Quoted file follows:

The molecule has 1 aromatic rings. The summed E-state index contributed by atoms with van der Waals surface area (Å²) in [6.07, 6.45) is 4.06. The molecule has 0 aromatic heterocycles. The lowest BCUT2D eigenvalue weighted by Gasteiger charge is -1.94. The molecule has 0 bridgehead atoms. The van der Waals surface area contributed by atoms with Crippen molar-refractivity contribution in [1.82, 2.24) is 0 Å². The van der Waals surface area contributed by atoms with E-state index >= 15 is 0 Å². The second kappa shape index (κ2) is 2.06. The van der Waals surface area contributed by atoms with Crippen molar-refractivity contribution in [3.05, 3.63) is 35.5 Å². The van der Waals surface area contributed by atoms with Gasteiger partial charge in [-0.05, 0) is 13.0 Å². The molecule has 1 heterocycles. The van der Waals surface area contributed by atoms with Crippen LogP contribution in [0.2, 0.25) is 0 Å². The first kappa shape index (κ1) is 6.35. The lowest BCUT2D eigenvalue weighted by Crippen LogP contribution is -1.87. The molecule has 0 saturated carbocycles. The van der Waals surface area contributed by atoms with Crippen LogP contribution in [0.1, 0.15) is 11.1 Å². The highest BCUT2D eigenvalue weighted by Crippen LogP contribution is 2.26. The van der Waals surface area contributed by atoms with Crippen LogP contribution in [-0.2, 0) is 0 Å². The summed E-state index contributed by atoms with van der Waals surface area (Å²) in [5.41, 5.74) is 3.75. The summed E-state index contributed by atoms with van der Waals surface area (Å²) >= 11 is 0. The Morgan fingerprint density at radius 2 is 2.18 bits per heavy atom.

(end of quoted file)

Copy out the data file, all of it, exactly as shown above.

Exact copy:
The molecule has 1 aromatic rings. The summed E-state index contributed by atoms with van der Waals surface area (Å²) in [6.07, 6.45) is 4.06. The molecule has 0 aromatic heterocycles. The lowest BCUT2D eigenvalue weighted by Gasteiger charge is -1.94. The molecule has 0 bridgehead atoms. The van der Waals surface area contributed by atoms with Crippen molar-refractivity contribution in [1.82, 2.24) is 0 Å². The van der Waals surface area contributed by atoms with E-state index >= 15 is 0 Å². The second kappa shape index (κ2) is 2.06. The van der Waals surface area contributed by atoms with Crippen molar-refractivity contribution in [3.05, 3.63) is 35.5 Å². The van der Waals surface area contributed by atoms with Gasteiger partial charge in [-0.05, 0) is 13.0 Å². The molecule has 1 heterocycles. The van der Waals surface area contributed by atoms with Crippen LogP contribution in [0.2, 0.25) is 0 Å². The first kappa shape index (κ1) is 6.35. The lowest BCUT2D eigenvalue weighted by Crippen LogP contribution is -1.87. The molecule has 0 saturated carbocycles. The van der Waals surface area contributed by atoms with Crippen LogP contribution in [0.1, 0.15) is 11.1 Å². The highest BCUT2D eigenvalue weighted by Crippen LogP contribution is 2.26. The van der Waals surface area contributed by atoms with Crippen LogP contribution in [-0.2, 0) is 0 Å². The summed E-state index contributed by atoms with van der Waals surface area (Å²) in [5.41, 5.74) is 3.75. The summed E-state index contributed by atoms with van der Waals surface area (Å²) >= 11 is 0. The Morgan fingerprint density at radius 2 is 2.18 bits per heavy atom.